Deputy Permanent Secretary, Ministry of Foreign Affairs and Foreign Trade, Donna Forde, speaking at the closing ceremony of the course Spanish as a Foreign Language for Public Officers, held at the Courtyard Marriot, recently. Looking on is course instructor, Villajas Jairo. (S.Pilé/BGIS)

Public officers have been encouraged to enhance their skills by learning another language.

Deputy Permanent Secretary (DPS) in the Ministry of Foreign Affairs and Foreign Trade, Donna Forde, made this call during the closing ceremony of the course Spanish as a Foreign Language for Public Officers, held at the Courtyard Marriot, recently.

Approximately 50 government workers participated in the six-week programme, which was offered by the Learning and Development Directorate, formerly the Training Administration Division, under the Ministry of the Public Service. 

The course was held in collaboration with the Ministry of Foreign Affairs and Foreign Trade and the Government of Colombia.

DPS Forde reminded those gathered that one of the goals of Prime Minister Mia Amor Mottley was to ensure Barbadians become bilingual.

“Certainly, for public officers, a second language is very important, not only for the people who work in the Ministry of Foreign Affairs. Increasingly, the work of public servants is becoming more global and as you have to interface with your counterparts from other agencies, it is good not to be insular and depend solely on the English language.  And, I know a lot of you like to travel, so you don’t have to restrict your travel and interests to only English speaking countries. You can now feel embolden to visit Colombia and other places,” Ms. Forde said, pointing out that learning another language “opens doors and the mind” to more opportunities and experiences.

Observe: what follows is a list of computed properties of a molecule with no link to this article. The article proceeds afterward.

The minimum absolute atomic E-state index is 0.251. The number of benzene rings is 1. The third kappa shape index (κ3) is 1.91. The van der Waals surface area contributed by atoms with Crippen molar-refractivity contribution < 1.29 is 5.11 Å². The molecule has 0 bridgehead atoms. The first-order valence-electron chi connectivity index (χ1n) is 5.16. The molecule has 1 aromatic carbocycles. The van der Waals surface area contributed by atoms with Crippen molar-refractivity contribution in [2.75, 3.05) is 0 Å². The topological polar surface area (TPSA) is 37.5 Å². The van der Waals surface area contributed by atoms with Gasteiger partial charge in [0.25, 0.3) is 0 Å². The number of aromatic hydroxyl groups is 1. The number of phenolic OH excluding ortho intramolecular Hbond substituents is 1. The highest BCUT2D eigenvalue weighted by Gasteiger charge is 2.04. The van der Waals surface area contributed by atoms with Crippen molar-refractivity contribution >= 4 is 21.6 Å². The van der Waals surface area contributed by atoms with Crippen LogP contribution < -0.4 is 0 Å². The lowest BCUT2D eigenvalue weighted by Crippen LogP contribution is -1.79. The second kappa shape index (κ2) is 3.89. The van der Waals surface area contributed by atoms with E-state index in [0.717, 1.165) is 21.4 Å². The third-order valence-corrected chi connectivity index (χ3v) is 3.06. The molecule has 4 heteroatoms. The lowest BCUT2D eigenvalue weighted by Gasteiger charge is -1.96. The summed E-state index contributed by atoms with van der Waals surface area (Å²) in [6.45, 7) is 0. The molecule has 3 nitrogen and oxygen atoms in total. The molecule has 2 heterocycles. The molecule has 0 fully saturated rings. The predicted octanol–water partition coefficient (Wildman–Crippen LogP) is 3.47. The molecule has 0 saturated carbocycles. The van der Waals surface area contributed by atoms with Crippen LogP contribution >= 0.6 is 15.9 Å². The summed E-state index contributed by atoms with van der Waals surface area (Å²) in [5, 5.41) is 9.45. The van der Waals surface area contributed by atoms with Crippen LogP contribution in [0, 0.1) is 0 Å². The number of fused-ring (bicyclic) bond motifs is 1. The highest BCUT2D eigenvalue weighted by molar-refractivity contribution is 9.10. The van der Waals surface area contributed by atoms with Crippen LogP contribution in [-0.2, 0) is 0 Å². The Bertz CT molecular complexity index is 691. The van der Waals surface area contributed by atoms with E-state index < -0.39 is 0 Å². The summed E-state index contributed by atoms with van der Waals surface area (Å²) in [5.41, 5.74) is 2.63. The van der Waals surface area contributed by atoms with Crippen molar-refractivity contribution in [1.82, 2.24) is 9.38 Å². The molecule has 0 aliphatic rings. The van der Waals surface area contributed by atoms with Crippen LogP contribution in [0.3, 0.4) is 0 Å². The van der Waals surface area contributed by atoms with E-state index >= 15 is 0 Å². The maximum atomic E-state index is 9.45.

Ms. Forde urged the public officers to continue studying Spanish, and further encouraged them to learn additional languages.

“Barbados is doing business with China, so why not go and learn Mandarin. The Brazilian Embassy and the Embassy of Japan are here, so learn Portuguese or Japanese.  Many of us studied Spanish at school. There is something called a false beginner, you just have to tap it and it will come out.  Never stop learning, so listen to podcasts; watch movies; participate in cultural opportunities; visit the exhibitions at the Argentina Embassy and speak with Spanish visitors,” she advised.

Kim Lynch of the Land Registry Department and course participants chatting with instructor, Villajas Jairo. (S.Pilé/BGIS)

On behalf of the Learning and Development Directorate, Senior Training Officer, Sheldine Sehntwali, thanked the Government of Colombia and the Ministry of Foreign Affairs for acknowledging the importance of a foreign language, especially now that this country is seeking to do more business with Latin America.

“We want to thank you the participants for your dedication and enthusiasm. The Directorate remains committed to equipping public officers with the skills needed to do your job, and to do it well,” she said.

Course instructor, Villajas Jairo, who is from Colombia, lauded the participants for being “open, warm, kind and respectful”. Describing the six weeks as a wonderful experience, he said: “Barbados and Colombia are so close. Learning Spanish gives you the chance to meet new people and friends. Thanks for sharing your culture with me; I will never forget my job here.”

In addition to learning Spanish, public servants were exposed to the Colombian culture and its coffee industry. They tasted treats from the South American country, such as natilla, a firm milk custard; patacones, twice fried green plantain; and bunuelos, a fried pastry made with cassava flour.

The students took the instructor to the Animal Flower Cave, Cherry Tree Hill, and the Foursquare Rum Distillery, and also treated him to Bajan snacks, such as tamarind balls and sugar cake.

Many of the public servants said they signed up for the course to sharpen their Spanish-speaking skills since they were required from time to time to communicate with professionals from Spanish-speaking countries. Others hoped to eventually take advantage of scholarship opportunities in Latin America.

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